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Rockies Review: April 15, 2001 - Veteran tags trifecta in all-time performance

Patrick Lyons Avatar
April 15, 2020

The indelible mark on our memories is left oftentimes by the sheer rarity of an event or the magnitude of a result.

LoDo legends such as Carlos González and Nolan Arenado have their share of heartwarming efforts, but reflecting upon their best single-game performance comes down to their highlight-making cycles in 2010 and on Father’s Day in 2017, respectively.

It was both the act of accomplishing something so rare – only nine cycles have been achieved by Rockies players – and the fashion with which he did so: a walk-off home run.

For Todd Hollandsworth, his performance in 2001 should be in the upper pantheon of  memorable games; however, he is a forgotten footnote in franchise history.

Simple statistics can aid in compounding the order to rank the relative impressiveness of his three-homer game: such occurrence has only happened 17 times for Colorado.

For good measure, he added a flair for fashion, too.

Before injuries cut short the season for the former NL Rookie of the Year, Hollandsworth was having a career season in 2001. On this day, he struggled to get started after striking out his first two at bats against Arizona’s Curt Schilling.

By the end of the afternoon, he’d match their entirety of the Diamondback’s offense and put the final nail in the coffin, too.

Hollandsworth hit an opposite field two-run homer to left off Schilling to shrink Arizona’s lead in the sixth, 5-4. In the eighth, it was a long ball to right field off Greg Swindell to help Colorado pull ahead 7-5 on his second two-run jack.

Finally, in the bottom of the ninth against closer Matt Mantei with the score tied 7-7 and two runners on base, Hollandsworth mashed one to the deepest part of the park just right of center field for the walk-off winner.

His three homers made him only the seventh man to that point to hit the trifecta in purple, joining Andrés Galarraga, Walker (twice), Lansing, Vinny Castilla, Todd Helton, and Jeff Cirillo.

Most Exciting Play In Baseball

With a lineup featuring three future Colorado Rockies players (Mike Lansing, Larry Walker and Jeff Fassero), the Montréal Expos lost 9-2 at Mile High Stadium.

Recent offseason acquisition Ellis Burks stepped to the dish with a runner on second base in a 3-2 ballgame in the bottom of the sixth. He lofted a fly ball off Fassero down the right field line, kicking around enough that the seven-time Gold Glove Award winner Walker couldn’t make a play to prevent Burks recording the first inside-the-park home run in Rockies history.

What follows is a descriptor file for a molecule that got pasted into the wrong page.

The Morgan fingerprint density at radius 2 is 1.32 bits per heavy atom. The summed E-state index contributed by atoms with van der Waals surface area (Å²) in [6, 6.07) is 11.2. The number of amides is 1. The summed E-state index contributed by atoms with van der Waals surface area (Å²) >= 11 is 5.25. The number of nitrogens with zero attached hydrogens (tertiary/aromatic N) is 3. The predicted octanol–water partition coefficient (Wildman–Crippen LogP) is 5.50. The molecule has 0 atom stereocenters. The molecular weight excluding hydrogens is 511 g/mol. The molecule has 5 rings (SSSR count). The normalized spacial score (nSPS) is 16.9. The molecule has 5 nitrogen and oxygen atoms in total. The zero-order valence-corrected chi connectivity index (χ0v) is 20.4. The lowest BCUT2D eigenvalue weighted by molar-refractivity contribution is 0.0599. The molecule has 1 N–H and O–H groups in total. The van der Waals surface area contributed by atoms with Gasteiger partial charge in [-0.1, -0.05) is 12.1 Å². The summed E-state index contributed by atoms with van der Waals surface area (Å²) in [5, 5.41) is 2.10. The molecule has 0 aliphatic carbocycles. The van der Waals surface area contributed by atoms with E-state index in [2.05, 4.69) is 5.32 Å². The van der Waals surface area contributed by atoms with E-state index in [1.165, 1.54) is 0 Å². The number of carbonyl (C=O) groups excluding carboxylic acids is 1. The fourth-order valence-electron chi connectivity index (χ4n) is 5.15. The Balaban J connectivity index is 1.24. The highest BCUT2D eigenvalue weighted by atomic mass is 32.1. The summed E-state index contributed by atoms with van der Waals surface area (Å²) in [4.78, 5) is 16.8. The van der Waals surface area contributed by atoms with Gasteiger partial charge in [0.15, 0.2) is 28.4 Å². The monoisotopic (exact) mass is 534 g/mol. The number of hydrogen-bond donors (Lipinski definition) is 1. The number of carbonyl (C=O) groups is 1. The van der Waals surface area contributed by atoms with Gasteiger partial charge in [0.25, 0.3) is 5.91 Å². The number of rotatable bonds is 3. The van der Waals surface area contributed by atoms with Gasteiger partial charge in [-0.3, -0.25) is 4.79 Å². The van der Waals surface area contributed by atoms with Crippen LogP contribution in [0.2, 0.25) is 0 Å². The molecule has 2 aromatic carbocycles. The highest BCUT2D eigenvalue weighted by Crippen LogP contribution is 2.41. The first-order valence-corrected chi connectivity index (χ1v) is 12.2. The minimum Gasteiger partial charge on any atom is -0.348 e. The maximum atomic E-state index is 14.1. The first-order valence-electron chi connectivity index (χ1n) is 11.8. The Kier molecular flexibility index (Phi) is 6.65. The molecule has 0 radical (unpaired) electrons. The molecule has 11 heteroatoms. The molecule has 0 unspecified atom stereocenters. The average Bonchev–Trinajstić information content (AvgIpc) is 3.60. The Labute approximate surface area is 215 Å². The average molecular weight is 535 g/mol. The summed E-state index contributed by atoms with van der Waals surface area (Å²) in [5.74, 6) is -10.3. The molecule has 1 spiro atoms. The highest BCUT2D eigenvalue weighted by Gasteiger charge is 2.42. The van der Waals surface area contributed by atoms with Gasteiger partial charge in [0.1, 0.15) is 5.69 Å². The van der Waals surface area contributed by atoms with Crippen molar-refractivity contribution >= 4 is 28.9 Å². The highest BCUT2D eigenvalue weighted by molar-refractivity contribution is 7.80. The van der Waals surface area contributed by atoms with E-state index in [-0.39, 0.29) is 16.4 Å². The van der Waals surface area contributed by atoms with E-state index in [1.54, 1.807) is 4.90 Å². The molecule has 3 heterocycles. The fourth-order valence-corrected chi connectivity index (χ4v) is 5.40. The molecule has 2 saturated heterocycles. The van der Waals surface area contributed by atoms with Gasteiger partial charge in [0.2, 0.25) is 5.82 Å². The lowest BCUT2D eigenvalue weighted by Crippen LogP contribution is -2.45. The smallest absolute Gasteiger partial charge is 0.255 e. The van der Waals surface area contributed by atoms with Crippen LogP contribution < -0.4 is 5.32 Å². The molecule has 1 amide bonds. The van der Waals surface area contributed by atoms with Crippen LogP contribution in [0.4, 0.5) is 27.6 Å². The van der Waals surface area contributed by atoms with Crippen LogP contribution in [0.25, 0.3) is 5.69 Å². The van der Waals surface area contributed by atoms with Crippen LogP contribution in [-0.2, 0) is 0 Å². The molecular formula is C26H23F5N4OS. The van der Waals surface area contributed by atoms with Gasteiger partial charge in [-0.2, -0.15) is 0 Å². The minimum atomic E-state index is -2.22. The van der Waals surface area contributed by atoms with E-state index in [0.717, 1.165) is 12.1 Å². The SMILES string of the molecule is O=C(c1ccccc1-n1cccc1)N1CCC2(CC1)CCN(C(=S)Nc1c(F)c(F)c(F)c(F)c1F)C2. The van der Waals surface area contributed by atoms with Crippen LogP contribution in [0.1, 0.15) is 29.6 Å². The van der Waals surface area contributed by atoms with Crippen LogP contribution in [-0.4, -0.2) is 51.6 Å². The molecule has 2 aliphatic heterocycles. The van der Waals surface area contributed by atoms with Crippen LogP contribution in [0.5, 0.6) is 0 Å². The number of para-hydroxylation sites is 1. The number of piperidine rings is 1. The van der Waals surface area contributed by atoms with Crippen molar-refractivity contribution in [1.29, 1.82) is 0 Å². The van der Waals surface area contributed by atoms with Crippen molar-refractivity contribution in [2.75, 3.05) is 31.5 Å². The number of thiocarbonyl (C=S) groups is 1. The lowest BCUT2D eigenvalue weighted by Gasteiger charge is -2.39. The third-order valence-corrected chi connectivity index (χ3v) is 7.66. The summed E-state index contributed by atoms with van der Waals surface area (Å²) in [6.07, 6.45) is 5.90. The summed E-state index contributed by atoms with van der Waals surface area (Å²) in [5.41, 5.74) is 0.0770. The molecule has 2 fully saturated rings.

Eric Young Sr. would also have his exciting moment at Mile High during the 1994 season, but it wouldn’t be until the second season of Coors Field that someone would accomplish this feat at 20th and Blake. Once again, the franchise first was achieved by Ellis Burks.

Shut It Down

While the Rockies have had numerous shutouts in their 27 year history, only 32 have been of the complete game variety. Coincidentally, two have actually occurred on this date.

Jhoulys Chacín twirled a six-hitter against the Cubs at Coors Field in 2011 and Tyler Chatwood tossed a two-hitter at AT&T Park against the Giants in 2017.

Fun Fact

The last player to wear the number 42 for the Colorado Rockies is actually the only player to wear it: Armando Reynoso (1993-1996). During the 1997 season, coach Jackie Moore also wore the number.

On This Date in Baseball History

In a ceremony including Rachel Robinson and President Clinton in 1997, Commissioner Bud Selig announces Jackie Robinson’s number 42 will be retired throughout Major League Baseball.

MLB officially begins the tradition of Jackie Robinson Day in 2004.

In 2005, the Dodgers wear replicas of the 1947 road uniforms worn by Brooklyn to commemorate the 58th anniversary of Robinson’s first game in the big leagues.

Yankees’ shortstop Derek Jeter and other players wear Robinson’s number 42 on the 60th anniversary of his historic breaking the color barrier in baseball back in 2007.


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